Anyway, I think this CD is ace :)

Saturday, May 27, 2006

Why Genres are Crap

9 days ago, at about 4:30 in the afternoon, my thesis topic suddenly and irrevocably changed. I was planning to write something about improvisation in renaissance or baroque keyboard music, but was struggling to find a reason to research and write about that. As a joke I said maybe I should write a thesis entitled "Why Genres are Crap", and my excellent and insightful supervisor (yes, I know you're reading this!) suggested that maybe it wasn't such a bad idea after all.

So for the last few days I've been thinking about the idea of genre in music, and the seemingly great rift between classical and popular music. At this point I have no idea how I am going to tackle this gigantic topic, and what will be my specific argument, but I am really interested in questions like:
Is genre useful or restrictive?
Does it mean that people focus more on the type of music rather than the artistry or merit or value or any of those things that make music beautiful?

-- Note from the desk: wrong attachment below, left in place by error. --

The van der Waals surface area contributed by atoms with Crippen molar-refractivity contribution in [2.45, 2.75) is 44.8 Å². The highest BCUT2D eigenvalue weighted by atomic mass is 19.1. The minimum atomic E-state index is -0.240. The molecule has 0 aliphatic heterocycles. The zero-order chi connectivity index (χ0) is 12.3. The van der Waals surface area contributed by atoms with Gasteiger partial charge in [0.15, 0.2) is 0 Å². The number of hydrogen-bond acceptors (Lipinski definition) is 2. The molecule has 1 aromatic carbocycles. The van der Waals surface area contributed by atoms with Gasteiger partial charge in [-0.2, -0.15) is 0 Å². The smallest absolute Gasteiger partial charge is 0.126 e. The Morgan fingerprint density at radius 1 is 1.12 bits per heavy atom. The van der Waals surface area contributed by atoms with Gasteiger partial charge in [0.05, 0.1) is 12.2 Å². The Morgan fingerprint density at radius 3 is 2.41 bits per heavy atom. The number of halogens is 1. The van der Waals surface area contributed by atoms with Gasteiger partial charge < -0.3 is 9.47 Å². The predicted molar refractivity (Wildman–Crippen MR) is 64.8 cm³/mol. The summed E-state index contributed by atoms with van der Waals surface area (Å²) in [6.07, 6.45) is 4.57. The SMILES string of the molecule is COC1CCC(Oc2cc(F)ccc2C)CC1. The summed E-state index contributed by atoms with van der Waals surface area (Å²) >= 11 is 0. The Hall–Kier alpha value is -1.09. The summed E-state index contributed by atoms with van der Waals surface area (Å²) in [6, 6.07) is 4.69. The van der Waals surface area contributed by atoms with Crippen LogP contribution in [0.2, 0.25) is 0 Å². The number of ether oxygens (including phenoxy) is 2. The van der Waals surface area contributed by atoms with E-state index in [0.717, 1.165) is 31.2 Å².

Do we concentrate on the style at the expense of the substance?
Why do people listen to the music that they listen to?

Basically, I think that the division between 'popular' and 'art' (classical) music is pretty ridiculous. Musicians are constantly put in little genre pigeon-holes: classical, early music, country, pop, hip-hop, fusion... even 'cross-genre' is almost a genre in itself.

Obviously I have to come up with some swanky, uber-intelligent argument at some stage, but in the meantime I'm going to ramble and see what happens.

Stay tuned for some slightly more coherent and incisive... stuff...

In the meantime, I am glad that there are other people that are thinking along the same lines, though :)

Friday, May 26, 2006


I have been musing about solitude lately. In February this year I moved to Eltham to live by myself in a little studio amongst the trees. This was a big change for me, after having lived for nearly 10 years in the inner city. All of a sudden I didn't have a milk bar on the corner, a gelati shop up the road and a tram stop at my doorstep. Now I have to get in my car in order to go anywhere.